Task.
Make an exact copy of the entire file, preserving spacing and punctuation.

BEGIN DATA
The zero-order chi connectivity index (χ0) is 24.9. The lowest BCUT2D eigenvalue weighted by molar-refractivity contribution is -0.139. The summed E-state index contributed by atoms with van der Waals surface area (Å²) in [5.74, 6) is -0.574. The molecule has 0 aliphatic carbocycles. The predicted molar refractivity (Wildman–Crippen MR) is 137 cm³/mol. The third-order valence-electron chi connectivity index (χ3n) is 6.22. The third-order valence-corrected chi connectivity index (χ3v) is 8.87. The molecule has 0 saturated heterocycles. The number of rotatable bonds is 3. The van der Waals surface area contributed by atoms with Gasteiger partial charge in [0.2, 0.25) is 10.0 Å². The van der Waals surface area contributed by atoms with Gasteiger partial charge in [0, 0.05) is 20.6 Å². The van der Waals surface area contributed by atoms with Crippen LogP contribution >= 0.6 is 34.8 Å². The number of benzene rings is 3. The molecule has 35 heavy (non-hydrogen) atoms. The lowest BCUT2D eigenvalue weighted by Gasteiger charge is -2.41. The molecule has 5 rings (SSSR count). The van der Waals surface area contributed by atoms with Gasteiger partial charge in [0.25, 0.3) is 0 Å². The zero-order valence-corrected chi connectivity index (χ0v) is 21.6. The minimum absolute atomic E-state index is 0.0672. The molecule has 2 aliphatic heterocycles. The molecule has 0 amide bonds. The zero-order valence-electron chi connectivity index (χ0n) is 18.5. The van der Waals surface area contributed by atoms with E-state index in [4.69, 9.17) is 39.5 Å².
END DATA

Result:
The zero-order chi connectivity index (χ0) is 24.9. The lowest BCUT2D eigenvalue weighted by molar-refractivity contribution is -0.139. The summed E-state index contributed by atoms with van der Waals surface area (Å²) in [5.74, 6) is -0.574. The molecule has 0 aliphatic carbocycles. The predicted molar refractivity (Wildman–Crippen MR) is 137 cm³/mol. The third-order valence-electron chi connectivity index (χ3n) is 6.22. The third-order valence-corrected chi connectivity index (χ3v) is 8.87. The molecule has 0 saturated heterocycles. The number of rotatable bonds is 3. The van der Waals surface area contributed by atoms with Gasteiger partial charge in [0.2, 0.25) is 10.0 Å². The van der Waals surface area contributed by atoms with Gasteiger partial charge in [0, 0.05) is 20.6 Å². The van der Waals surface area contributed by atoms with Crippen LogP contribution >= 0.6 is 34.8 Å². The number of benzene rings is 3. The molecule has 35 heavy (non-hydrogen) atoms. The lowest BCUT2D eigenvalue weighted by Gasteiger charge is -2.41. The molecule has 5 rings (SSSR count). The van der Waals surface area contributed by atoms with Gasteiger partial charge in [0.25, 0.3) is 0 Å². The zero-order valence-corrected chi connectivity index (χ0v) is 21.6. The minimum absolute atomic E-state index is 0.0672. The molecule has 2 aliphatic heterocycles. The molecule has 0 amide bonds. The zero-order valence-electron chi connectivity index (χ0n) is 18.5. The van der Waals surface area contributed by atoms with E-state index in [4.69, 9.17) is 39.5 Å².